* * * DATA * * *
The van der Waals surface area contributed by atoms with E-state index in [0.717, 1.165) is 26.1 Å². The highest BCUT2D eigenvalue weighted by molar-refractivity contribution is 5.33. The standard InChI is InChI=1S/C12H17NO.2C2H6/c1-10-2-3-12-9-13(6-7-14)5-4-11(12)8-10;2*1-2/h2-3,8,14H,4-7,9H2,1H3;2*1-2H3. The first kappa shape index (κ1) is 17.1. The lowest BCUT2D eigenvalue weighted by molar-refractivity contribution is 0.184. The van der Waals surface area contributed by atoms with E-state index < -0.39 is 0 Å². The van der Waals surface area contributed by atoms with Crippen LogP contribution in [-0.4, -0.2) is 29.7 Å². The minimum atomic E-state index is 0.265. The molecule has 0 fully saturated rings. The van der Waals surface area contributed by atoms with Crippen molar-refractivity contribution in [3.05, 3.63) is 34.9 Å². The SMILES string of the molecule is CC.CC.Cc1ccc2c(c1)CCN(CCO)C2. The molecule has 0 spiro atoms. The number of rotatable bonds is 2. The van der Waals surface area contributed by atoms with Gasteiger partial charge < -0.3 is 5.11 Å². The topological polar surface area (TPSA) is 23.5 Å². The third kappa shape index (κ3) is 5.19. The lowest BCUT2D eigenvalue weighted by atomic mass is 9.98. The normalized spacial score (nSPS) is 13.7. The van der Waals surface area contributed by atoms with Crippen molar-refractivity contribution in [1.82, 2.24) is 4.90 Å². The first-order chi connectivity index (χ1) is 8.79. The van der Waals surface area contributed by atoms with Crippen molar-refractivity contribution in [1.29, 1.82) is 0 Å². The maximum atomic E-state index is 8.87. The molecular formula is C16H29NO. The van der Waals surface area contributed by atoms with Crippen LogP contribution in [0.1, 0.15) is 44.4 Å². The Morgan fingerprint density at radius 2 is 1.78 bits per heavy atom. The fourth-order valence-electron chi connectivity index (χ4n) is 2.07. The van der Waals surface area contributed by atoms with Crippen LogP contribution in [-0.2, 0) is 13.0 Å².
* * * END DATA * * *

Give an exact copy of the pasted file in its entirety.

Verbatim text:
The van der Waals surface area contributed by atoms with E-state index in [0.717, 1.165) is 26.1 Å². The highest BCUT2D eigenvalue weighted by molar-refractivity contribution is 5.33. The standard InChI is InChI=1S/C12H17NO.2C2H6/c1-10-2-3-12-9-13(6-7-14)5-4-11(12)8-10;2*1-2/h2-3,8,14H,4-7,9H2,1H3;2*1-2H3. The first kappa shape index (κ1) is 17.1. The lowest BCUT2D eigenvalue weighted by molar-refractivity contribution is 0.184. The van der Waals surface area contributed by atoms with E-state index < -0.39 is 0 Å². The van der Waals surface area contributed by atoms with Crippen LogP contribution in [-0.4, -0.2) is 29.7 Å². The minimum atomic E-state index is 0.265. The molecule has 0 fully saturated rings. The van der Waals surface area contributed by atoms with Crippen molar-refractivity contribution in [3.05, 3.63) is 34.9 Å². The SMILES string of the molecule is CC.CC.Cc1ccc2c(c1)CCN(CCO)C2. The molecule has 0 spiro atoms. The number of rotatable bonds is 2. The van der Waals surface area contributed by atoms with Gasteiger partial charge < -0.3 is 5.11 Å². The topological polar surface area (TPSA) is 23.5 Å². The third kappa shape index (κ3) is 5.19. The lowest BCUT2D eigenvalue weighted by atomic mass is 9.98. The normalized spacial score (nSPS) is 13.7. The van der Waals surface area contributed by atoms with Crippen molar-refractivity contribution in [1.82, 2.24) is 4.90 Å². The first-order chi connectivity index (χ1) is 8.79. The van der Waals surface area contributed by atoms with Crippen molar-refractivity contribution in [1.29, 1.82) is 0 Å². The maximum atomic E-state index is 8.87. The molecular formula is C16H29NO. The van der Waals surface area contributed by atoms with Crippen LogP contribution in [0.1, 0.15) is 44.4 Å². The Morgan fingerprint density at radius 2 is 1.78 bits per heavy atom. The fourth-order valence-electron chi connectivity index (χ4n) is 2.07. The van der Waals surface area contributed by atoms with Crippen LogP contribution in [-0.2, 0) is 13.0 Å².